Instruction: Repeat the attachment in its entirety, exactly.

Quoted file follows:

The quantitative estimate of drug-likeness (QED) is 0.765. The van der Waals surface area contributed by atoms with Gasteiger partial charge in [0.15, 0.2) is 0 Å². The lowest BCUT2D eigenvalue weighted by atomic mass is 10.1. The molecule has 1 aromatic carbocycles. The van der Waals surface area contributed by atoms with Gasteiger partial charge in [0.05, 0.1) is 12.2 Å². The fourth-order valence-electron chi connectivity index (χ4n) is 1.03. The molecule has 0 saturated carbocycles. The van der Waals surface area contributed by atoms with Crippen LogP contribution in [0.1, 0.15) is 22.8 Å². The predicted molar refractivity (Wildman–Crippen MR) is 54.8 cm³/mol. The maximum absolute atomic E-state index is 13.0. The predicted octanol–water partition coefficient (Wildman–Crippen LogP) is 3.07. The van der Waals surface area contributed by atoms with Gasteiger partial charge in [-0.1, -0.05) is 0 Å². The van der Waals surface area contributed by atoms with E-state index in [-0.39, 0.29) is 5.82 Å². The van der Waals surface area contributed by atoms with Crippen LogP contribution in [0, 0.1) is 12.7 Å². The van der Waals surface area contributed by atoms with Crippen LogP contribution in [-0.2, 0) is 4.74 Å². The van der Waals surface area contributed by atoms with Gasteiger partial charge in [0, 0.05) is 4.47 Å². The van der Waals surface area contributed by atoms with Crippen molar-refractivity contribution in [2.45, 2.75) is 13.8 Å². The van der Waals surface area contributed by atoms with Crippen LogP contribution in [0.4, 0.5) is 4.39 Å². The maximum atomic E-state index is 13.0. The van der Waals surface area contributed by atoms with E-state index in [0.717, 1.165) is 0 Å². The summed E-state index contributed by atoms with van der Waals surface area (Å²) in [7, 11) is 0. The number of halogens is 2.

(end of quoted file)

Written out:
The quantitative estimate of drug-likeness (QED) is 0.765. The van der Waals surface area contributed by atoms with Gasteiger partial charge in [0.15, 0.2) is 0 Å². The lowest BCUT2D eigenvalue weighted by atomic mass is 10.1. The molecule has 1 aromatic carbocycles. The van der Waals surface area contributed by atoms with Gasteiger partial charge in [0.05, 0.1) is 12.2 Å². The fourth-order valence-electron chi connectivity index (χ4n) is 1.03. The molecule has 0 saturated carbocycles. The van der Waals surface area contributed by atoms with Crippen LogP contribution in [0.1, 0.15) is 22.8 Å². The predicted molar refractivity (Wildman–Crippen MR) is 54.8 cm³/mol. The maximum absolute atomic E-state index is 13.0. The predicted octanol–water partition coefficient (Wildman–Crippen LogP) is 3.07. The van der Waals surface area contributed by atoms with Gasteiger partial charge in [-0.1, -0.05) is 0 Å². The van der Waals surface area contributed by atoms with E-state index in [-0.39, 0.29) is 5.82 Å². The van der Waals surface area contributed by atoms with Crippen LogP contribution in [0, 0.1) is 12.7 Å². The van der Waals surface area contributed by atoms with Crippen LogP contribution in [-0.2, 0) is 4.74 Å². The van der Waals surface area contributed by atoms with Gasteiger partial charge in [0, 0.05) is 4.47 Å². The van der Waals surface area contributed by atoms with Crippen molar-refractivity contribution in [2.45, 2.75) is 13.8 Å². The van der Waals surface area contributed by atoms with Crippen LogP contribution in [0.4, 0.5) is 4.39 Å². The maximum atomic E-state index is 13.0. The van der Waals surface area contributed by atoms with E-state index in [0.717, 1.165) is 0 Å². The summed E-state index contributed by atoms with van der Waals surface area (Å²) in [7, 11) is 0. The number of halogens is 2.